At this time in the academic year, as my energy wanes and I become more encumbered by bureaucratic responsibilities, I find myself reflecting about the social utility of professors. As a political science professor, such reflections always draw me back to Max Weber’s speech “Politics as a Vocation” in which he sought to define the calling for leadership in its most genuine sense. Since my first readingas a graduate student, it had the effect of convincing me that a life of teaching and studying politics offered the best possibility for combining my passion for justice with aspirations for social change. In this vocation, I neither see myself as a detached humanist standing outside the struggle for power or as a politician (in the ordinary sense) in pursuit of worthy causes. In the “real” world of politics, I imagined that when faced with ethical dilemmas of ends versus means, I would be forced down a path of moderation, but as an academic I hoped to have both the freedom and autonomy to struggle with inevitable conflicts between ideals and action.

This optimism about the academic life is put to the test as we confront a “polar night of icy darkness and hardness.” At the time of Weber’s writing, these words forebode the outcome of political chaos that lay ahead in post WWI Germany, while in the present they are evocative of the threats of environmental destruction and collateral consequences of neoliberalism. In these times, it is all the more necessary to see that our “calling” as academics is to move beyond teaching about social justice to becoming leaders acting for social justice. I think this requires us to not only think about how to encourage our students to be more socially engaged learners but to explore our potential both as scholars and activists.

Examples of distinguished activist-intellectuals come to mind, including Noam Chomsky, Cornell West and the late Edward Said. These activist-intellectuals provide courageous examples of how to bring together activism and a scholarly voice. Their writings show how their commitments to political struggle inform their vision and fuel original thinking. As public intellectuals, academics find a platform to articulate uncommon themes and resist the deadly impulse toward conformity driving most academic scholarship. These voices gain an almost charismatic authority in the academy and beyond.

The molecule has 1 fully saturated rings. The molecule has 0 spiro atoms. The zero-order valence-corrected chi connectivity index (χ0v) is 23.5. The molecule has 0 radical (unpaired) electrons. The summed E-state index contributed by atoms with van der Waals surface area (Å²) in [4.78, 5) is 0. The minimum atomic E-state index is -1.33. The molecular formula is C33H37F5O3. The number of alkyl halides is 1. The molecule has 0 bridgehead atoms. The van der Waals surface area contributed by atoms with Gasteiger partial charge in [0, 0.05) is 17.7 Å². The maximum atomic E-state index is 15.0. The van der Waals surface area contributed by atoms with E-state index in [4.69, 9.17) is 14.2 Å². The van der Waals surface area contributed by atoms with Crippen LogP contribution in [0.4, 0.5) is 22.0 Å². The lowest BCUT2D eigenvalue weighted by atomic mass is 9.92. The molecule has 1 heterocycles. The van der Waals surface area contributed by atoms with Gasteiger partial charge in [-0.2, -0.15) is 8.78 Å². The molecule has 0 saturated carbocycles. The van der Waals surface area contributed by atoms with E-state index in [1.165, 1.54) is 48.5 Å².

We may imbue some scholars with charismatic authority precisely because we fear that contemporary intellectuals have become bureaucrats within university systems who produce esoteric knowledge, work in self-imposed isolation and are unwilling to risk their potential or current jobs for matters of principle. It is precisely this fear and negative characterization of the professoriate that prevents us from seeing the potential for politics as a vocation in our colleges and universities. This potential lies in Weber’s hope for a cadre of sober figures “who must arm themselves with that steadfastness of heart which can brave even the crumbling of all hopes.”

As teachers and scholars we are well poised to take on this challenge of working against the odds. We possess both the skills and mature perspective necessary for this endeavor. I was taken by the example of MIT physicist Alan Lightman’s project to build a dorm for University women in Cambodia (Boston Globe, Nov. 19, 2007). His choice to take on this project was driven by a desire to make a difference and a keen sense of how this particular community of women will benefit from access to a university education. I find it particularly interesting that he is well suited to the daily task of running a dormitory on the other side of the planet. I am similarly intrigued by the efforts of professors to use their unique knowledge and skills to aid the process of rebuilding gulf coast communities after Hurricane Katrina and organizing rebuilding efforts. In these terms, politics is both figuratively and literally a “strong and slow boring of boards.”

As a cadre of professionals, academics are “neither leaders nor heroes” but uniquely prepared, skilled, and seasoned for the task of addressing issues of poverty, violence, and environmental degradation on a daily basis. We are not easily disillusioned and possess a clear sense of the enormity and complexity of these issues. On a purely practical level, our organization talents, writing and speaking proficiencies, and theoretical mindset make us infinitely useful to these causes. This week I hope to, and encourage our blog readers to, reflect upon how well positioned we are as scholar educators to advance the true calling for politics.

Kristin Bumiller